How would you describe the current Korean streetwear brands in existence?
Korean trends are very fleeting and on top of that, because the movement in street culture is very small there are not many streetwear brands that are genuine. However, a positive factor is that Korea has a diverse variety of fabric in a big market where these items are easy to obtain. There are also many skilled craftsmen with clothing factories who produce quality material at a reasonable price. Because the market and scene is still small, the combined effect of good quality and savvy culture signals great potential for new brands to develop.
You’ve amassed quite the collection of toys and random stuff, when did this passion start?
I love to travel. Despite my busy schedule, I still manage to take a trip once a year for at least a month. Wherever I go, I always check the local flea markets and vintage stores. What began as a few toys I found here and there grew into my own unique collection of toys and random findings. Also, my natural liking for discovering things has developed into a habit where I stay up all night “digging” for vintage items on eBay.
What needs to be done to develop street culture in Korea?
This is a good question. As I’ve mentioned earlier, because cultural trends are introduced later compared to other countries, the diversity of products is low and the movement of these trend is small. But because of the fast-pace of Korean society, the movement toward these trends is starting to take speed. Instead of streetwear simply being a dated trend or people just wearing clothes for the sake of it, street culture has turned into a lifestyle that the next generation will inherit/starting to inherit. The biggest problem is that corporations have an invested interest in the trends in streetwear and have begun to capitalize on the market. I believe that the neoliberal movement toward trends needs to stop in order for street culture to really develop.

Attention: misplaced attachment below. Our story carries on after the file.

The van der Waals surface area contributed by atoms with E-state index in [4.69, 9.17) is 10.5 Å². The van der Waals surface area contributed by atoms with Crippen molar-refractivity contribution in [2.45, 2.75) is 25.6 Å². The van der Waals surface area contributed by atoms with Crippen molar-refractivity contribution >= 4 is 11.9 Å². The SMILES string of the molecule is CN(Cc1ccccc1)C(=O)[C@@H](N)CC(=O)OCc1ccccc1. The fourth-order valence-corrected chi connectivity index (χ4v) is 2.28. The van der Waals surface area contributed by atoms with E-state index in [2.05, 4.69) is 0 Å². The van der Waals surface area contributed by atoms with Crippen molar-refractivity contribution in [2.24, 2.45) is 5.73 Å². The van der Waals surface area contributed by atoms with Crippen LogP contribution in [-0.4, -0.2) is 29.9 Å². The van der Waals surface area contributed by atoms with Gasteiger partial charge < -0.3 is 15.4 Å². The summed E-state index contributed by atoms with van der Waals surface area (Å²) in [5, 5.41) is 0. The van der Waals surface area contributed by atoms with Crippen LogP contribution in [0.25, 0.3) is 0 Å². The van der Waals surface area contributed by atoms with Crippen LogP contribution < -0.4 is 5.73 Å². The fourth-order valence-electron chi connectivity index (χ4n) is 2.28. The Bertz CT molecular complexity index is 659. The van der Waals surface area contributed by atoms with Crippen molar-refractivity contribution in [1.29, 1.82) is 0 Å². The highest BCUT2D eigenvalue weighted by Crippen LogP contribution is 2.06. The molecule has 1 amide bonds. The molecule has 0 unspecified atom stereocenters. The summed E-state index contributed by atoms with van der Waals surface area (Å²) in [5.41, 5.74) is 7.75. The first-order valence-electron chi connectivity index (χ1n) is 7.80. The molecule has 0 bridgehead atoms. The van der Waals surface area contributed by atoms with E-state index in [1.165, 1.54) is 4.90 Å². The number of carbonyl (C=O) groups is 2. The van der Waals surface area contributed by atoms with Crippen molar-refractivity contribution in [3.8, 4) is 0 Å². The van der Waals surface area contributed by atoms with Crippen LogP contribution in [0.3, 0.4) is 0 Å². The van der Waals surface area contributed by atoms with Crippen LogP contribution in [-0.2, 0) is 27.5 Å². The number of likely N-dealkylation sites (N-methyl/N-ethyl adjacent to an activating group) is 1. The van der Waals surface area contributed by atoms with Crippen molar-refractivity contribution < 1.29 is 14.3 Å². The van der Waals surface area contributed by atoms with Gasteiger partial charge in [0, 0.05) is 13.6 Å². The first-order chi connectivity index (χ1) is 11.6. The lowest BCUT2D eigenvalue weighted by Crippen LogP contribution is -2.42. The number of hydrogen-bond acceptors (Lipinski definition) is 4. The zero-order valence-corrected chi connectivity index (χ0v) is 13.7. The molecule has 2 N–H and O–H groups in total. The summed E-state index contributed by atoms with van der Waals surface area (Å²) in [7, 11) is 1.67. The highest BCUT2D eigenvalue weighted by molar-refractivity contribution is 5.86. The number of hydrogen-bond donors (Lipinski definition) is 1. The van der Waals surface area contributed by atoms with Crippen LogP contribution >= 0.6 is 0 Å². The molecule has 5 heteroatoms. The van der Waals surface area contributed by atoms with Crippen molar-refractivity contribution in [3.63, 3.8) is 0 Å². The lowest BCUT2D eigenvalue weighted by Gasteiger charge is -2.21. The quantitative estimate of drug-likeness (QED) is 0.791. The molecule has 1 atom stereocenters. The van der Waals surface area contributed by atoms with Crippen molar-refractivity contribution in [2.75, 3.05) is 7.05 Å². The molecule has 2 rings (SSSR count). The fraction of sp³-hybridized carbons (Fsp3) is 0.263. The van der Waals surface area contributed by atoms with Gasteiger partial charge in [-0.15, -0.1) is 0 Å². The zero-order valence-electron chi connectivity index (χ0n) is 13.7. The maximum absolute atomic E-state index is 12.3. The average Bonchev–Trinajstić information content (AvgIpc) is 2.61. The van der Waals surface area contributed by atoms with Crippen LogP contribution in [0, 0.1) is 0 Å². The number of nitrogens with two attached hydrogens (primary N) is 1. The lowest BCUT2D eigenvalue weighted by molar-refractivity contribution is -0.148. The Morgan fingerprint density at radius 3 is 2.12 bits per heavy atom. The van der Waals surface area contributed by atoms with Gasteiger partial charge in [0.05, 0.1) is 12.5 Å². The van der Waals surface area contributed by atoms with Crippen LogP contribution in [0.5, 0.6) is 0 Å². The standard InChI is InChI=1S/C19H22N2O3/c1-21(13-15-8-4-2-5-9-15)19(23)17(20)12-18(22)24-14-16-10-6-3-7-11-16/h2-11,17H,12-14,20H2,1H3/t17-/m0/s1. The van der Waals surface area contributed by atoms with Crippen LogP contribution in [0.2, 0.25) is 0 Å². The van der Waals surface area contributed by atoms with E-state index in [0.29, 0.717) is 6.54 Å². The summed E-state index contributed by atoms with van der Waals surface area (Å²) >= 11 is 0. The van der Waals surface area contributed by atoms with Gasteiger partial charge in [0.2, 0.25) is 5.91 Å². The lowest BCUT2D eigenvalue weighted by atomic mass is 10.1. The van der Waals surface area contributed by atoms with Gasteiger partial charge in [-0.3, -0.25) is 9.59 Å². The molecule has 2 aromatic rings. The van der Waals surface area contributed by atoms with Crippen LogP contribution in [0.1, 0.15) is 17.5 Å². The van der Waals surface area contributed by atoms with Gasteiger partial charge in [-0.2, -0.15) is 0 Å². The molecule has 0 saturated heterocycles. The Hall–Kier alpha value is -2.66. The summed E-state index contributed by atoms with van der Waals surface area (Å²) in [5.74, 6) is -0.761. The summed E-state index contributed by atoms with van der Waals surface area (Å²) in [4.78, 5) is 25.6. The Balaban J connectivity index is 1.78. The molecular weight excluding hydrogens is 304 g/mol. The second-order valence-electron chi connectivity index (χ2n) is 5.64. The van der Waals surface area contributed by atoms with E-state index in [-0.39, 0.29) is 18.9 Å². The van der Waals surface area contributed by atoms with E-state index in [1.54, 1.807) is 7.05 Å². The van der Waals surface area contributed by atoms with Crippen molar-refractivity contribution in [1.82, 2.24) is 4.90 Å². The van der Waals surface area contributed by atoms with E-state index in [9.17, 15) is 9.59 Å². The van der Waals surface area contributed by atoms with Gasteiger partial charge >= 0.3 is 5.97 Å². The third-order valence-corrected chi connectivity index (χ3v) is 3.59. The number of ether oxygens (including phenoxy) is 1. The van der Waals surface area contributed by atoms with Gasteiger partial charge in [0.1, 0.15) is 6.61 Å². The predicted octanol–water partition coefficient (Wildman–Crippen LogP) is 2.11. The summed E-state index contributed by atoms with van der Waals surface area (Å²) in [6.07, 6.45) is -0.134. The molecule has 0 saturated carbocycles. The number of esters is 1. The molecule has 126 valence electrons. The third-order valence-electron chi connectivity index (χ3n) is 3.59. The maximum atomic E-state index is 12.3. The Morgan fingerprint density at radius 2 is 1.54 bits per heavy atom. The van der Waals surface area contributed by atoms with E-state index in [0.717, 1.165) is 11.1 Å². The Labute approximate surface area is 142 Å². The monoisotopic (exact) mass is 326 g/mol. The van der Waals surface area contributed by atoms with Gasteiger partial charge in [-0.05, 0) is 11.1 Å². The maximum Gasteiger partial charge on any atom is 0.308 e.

What are some of the most difficult things to overcome in your job?
What I do doesn’t feel like work. I don’t experience too much hardship with my work, because for me, I feel like I’m just hanging out with my friends.
Any last words?
Thank you for coming all the way to Korea and having this interview with me. I am uncertain how this interview will be received, as HYPEBEAST is a well-known, worldwide online magazine with an international following. However, I would be stoked if people developed an interest in Korean street culture after this.